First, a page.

This is the 23rd installment of the Bond franchise, which is showing its age – at least as a plot point. The major theme of playing the old school vs. the new school runs long and deep throughout 007’s adventure; at times, too long. For all that lingering ageism, the third offering from the Craig era of Bond films performs most of tricks of its trade with success.
In Skyfall, Bond’s loyalty to M is tested as her past comes back to haunt her. As MI6 comes under attack, 007 must track down and destroy the threat, no matter how personal the cost. (Synopsis by the Official Site)
That the traditional world of Bond—bullets, babes, and fights on top of trains—surpasses the modern hacker type of espionage is a multifaceted theme director Sam Mendes beats into the audience early and often. Almost every aspect of the film, from replacing Q with a much younger, hipster-type to sub-plotting M’s attempted forced retirement is a continued attempt to remind us of this duality. A series that has run this long either needs to completely reinvent itself or accept the status quo and relish in it. Somewhere between those two points lies this film. The introduction of Craig as the leading man began a major revamp of the series, turning it darker and more violent. This time around, those ideas are backed off in an attempt to capture the thematic elements that made predecessors successful.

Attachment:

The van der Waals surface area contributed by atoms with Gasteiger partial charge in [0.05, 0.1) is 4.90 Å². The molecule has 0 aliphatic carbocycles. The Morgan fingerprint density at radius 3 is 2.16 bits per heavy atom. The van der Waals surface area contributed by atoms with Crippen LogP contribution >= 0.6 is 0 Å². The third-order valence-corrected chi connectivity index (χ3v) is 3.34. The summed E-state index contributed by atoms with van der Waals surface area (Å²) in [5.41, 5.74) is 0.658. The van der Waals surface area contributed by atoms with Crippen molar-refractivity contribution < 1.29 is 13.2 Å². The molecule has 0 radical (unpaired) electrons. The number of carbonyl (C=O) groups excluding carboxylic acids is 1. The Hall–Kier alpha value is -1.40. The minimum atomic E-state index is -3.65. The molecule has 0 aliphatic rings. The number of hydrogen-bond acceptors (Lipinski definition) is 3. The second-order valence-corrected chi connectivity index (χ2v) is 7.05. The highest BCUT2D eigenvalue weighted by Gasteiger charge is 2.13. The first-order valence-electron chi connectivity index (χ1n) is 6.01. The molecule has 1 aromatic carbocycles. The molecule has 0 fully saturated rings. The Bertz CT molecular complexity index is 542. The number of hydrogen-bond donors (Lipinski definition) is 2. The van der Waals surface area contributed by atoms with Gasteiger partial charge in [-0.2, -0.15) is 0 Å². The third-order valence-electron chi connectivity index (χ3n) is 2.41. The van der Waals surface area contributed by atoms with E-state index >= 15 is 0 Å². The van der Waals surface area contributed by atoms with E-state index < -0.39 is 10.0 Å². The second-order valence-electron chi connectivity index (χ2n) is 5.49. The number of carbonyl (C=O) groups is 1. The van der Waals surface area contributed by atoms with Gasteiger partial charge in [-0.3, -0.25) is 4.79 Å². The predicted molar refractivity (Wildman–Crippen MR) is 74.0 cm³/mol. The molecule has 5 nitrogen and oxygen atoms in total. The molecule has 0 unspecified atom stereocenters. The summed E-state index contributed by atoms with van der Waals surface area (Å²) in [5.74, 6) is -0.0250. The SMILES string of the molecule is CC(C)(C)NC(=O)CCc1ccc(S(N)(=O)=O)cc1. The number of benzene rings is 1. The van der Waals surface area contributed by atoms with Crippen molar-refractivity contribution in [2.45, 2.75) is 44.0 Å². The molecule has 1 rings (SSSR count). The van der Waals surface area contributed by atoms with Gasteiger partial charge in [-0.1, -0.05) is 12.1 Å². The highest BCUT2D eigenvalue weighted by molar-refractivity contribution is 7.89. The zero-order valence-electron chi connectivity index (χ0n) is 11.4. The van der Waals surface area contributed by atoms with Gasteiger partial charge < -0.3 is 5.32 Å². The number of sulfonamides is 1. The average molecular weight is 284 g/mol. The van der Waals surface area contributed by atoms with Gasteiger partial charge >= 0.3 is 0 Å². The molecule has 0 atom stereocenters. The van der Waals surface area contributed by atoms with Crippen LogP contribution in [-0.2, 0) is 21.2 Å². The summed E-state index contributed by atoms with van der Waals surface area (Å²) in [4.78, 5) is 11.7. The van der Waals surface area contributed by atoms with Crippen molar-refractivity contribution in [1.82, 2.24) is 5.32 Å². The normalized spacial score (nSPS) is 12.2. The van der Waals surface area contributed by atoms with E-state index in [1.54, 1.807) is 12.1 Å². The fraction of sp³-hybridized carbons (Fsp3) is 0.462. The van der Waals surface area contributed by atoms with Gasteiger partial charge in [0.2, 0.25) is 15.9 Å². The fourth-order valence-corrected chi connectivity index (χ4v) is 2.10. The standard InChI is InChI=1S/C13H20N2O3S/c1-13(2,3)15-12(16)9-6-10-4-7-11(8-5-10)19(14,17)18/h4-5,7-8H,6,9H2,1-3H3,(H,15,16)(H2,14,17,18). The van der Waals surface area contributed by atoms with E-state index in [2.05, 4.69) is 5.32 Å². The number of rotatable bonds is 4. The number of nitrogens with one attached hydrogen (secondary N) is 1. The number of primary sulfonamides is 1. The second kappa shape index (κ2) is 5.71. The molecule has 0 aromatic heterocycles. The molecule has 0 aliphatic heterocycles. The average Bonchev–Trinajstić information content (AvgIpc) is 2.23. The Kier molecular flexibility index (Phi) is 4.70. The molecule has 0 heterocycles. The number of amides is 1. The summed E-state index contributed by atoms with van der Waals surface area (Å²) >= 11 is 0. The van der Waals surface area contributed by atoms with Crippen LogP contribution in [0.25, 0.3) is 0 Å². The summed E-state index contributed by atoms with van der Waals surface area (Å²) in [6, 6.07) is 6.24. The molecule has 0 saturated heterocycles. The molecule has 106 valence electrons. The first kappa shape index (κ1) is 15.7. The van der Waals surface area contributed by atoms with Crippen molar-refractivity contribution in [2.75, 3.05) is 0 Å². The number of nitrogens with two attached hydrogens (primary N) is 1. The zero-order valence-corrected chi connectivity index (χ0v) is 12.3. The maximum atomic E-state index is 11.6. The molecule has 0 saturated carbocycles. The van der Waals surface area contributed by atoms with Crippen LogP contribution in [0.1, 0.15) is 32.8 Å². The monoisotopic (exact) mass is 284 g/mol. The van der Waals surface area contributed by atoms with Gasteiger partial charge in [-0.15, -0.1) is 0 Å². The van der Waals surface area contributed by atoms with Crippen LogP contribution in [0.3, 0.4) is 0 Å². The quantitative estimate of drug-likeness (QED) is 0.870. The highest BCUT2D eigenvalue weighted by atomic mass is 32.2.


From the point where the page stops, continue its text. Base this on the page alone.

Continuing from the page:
That works within the vacuum of this film, but doesn’t help the series or future films. In a world where you are competing against the “Bourne” and “Taken” franchises, which are much slicker action films, you either need to embrace or totally reject that style. Meeting it in the middle doesn’t do justice to either type. That isn’t to say that the action sequences aren’t great; the opening credit throwback chase scene is edge-of-your-seat good, as are the stylish choreographed fights later in the film.
Bringing back old elements isn’t always a bad idea. A high point is the introduction of an actual villain, played by Javier Bardem as a homoerotic, ex-pet spy of M, a Marlon Brando down-the-jungle-river-type. Both the character and Bardem’s performance are exactly what the franchise has lacked in the last few efforts. Add in a far more complete script, one that is outright funny at times, and you are set up for success.
For a large part of the movie, the story follows a familiar path around the globe with few surprises. There is another attempt at fleshing out Bond’s back story, this time his childhood home where the final confrontation occurs, that is never fully developed. But mostly we are treated to a comfort food reminder of the Bond of yesteryear. Classic characters (and cars) are introduced with varying impact on the current story. At the end, we are set up for the next installment just as expected.
That said, there is something about this Bond film that is personal. Much more is made about Bond’s relationship with M, with its nuanced mother/boss oedipal state. This is an oddly vulnerable 007 that is not a clear-cut caricature spy. Whether this is a better Bond depends on whether you like tradition or modernization.
“See It/ Rent It/ Skip It”: See it if you are a fan of Craig/Bond. Wait for TNT to buy the rights and play it insistently every Sunday afternoon if you are not.
THREE STARS out of four.
Directed by Sam Mendes.
Rated PG-13 for intense violent sequences throughout, some sexuality, language and smoking.
Runtime: 2 hr. and 25 min.